Excitement runs through South Okanagan bars and restaurants with a return to dancing and socializing – Penticton News
Bars and restaurants across the South Okanagan are celebrating the lifting of some COVID-19 restrictions by the BC provincial government that went into effect at midnight, ready to go ahead at full capacity, mingling and dancing.
For now, mask mandates and the vaccine passport program remain in place. The measures will be reassessed by BC’s top doctor in mid-March, before spring break, and again in mid-April, before the Easter long weekend.
Slackwater Brewing in downtown Penticton was pleasantly surprised to learn that dancing was allowed again, although people must keep their masks worn while breaking a move.
“We didn’t expect the dance to come back so quickly. So our team is losing its mind right now,” said Liam Peyton, one of the co-founders of Slackwater Brewing. “I just can’t wait to dance again. It’s gonna be really awesome.
Banning dancing is the oldest COVID-19 restriction in the province, banned in places like nightclubs and bars since the restrictions were first put in place in British Columbia in March 2020.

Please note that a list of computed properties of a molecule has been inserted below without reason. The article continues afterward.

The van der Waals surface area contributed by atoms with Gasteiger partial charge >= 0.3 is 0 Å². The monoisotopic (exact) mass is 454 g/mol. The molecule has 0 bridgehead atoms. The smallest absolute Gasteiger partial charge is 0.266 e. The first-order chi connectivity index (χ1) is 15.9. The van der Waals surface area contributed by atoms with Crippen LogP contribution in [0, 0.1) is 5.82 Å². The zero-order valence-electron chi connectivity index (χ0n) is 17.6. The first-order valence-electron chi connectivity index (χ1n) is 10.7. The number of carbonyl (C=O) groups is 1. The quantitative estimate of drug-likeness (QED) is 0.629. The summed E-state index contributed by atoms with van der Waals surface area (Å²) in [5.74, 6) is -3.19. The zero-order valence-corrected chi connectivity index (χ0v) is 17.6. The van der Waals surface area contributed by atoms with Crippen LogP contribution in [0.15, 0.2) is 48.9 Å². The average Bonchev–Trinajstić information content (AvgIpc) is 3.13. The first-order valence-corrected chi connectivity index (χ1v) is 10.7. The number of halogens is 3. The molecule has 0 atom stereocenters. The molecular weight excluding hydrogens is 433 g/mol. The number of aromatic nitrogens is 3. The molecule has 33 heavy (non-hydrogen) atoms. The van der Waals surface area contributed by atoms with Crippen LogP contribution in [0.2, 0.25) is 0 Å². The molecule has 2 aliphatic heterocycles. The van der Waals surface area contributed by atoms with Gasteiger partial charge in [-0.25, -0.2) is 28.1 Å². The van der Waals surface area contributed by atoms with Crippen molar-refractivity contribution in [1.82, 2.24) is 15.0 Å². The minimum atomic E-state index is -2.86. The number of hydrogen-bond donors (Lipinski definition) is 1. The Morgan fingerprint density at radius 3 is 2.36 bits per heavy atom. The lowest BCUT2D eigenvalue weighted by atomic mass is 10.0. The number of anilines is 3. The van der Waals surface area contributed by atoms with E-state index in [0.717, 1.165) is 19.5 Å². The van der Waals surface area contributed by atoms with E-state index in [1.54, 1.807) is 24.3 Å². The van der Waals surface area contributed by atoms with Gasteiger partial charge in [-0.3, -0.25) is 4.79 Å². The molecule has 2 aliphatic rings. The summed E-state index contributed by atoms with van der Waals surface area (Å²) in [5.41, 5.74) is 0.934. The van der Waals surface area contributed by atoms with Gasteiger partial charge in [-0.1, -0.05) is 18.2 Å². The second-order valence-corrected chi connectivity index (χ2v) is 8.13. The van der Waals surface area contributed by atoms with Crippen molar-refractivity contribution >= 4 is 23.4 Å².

It also means Penticton’s only nightclub-style venue can once again welcome its fans. While the Barking Parrot was opened as a bar, its dance floor had to be closed.
“It’s been years since anyone’s been able to get up and mingle or dance, and obviously there was six foot spacing and six foot tables, even though you’re sharing the room with lots of other patrons, they’re somewhat distant neighbors,” said Keith Corbett, catering manager of Penticton Lakeside Resort.
“We are thrilled. We are pleased. We can’t wait to start booking groups and hosting larger scale events. St. Patrick’s Day is going to be a lot of fun here.
Some spots have already jumped at the chance to book bands and gigs, to really party.